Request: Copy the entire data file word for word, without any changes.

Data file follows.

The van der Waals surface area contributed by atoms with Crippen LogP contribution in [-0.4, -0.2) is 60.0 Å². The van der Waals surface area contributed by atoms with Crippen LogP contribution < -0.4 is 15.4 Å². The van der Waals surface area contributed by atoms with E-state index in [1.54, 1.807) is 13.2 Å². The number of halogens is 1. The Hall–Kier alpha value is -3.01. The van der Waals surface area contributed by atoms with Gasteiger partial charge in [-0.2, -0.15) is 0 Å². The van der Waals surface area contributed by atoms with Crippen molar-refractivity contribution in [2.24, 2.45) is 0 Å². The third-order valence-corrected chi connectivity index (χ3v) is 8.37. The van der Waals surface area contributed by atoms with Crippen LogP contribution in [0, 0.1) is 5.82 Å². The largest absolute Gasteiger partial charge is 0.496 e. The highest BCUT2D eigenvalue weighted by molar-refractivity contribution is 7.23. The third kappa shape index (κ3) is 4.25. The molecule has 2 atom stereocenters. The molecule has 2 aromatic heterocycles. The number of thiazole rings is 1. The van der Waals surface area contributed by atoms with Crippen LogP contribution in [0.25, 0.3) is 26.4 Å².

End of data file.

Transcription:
The van der Waals surface area contributed by atoms with Crippen LogP contribution in [-0.4, -0.2) is 60.0 Å². The van der Waals surface area contributed by atoms with Crippen LogP contribution < -0.4 is 15.4 Å². The van der Waals surface area contributed by atoms with E-state index in [1.54, 1.807) is 13.2 Å². The number of halogens is 1. The Hall–Kier alpha value is -3.01. The van der Waals surface area contributed by atoms with Gasteiger partial charge in [-0.2, -0.15) is 0 Å². The van der Waals surface area contributed by atoms with Crippen molar-refractivity contribution in [2.24, 2.45) is 0 Å². The third-order valence-corrected chi connectivity index (χ3v) is 8.37. The van der Waals surface area contributed by atoms with Crippen LogP contribution in [0, 0.1) is 5.82 Å². The largest absolute Gasteiger partial charge is 0.496 e. The highest BCUT2D eigenvalue weighted by molar-refractivity contribution is 7.23. The third kappa shape index (κ3) is 4.25. The molecule has 2 atom stereocenters. The molecule has 2 aromatic heterocycles. The number of thiazole rings is 1. The van der Waals surface area contributed by atoms with Crippen LogP contribution in [0.25, 0.3) is 26.4 Å².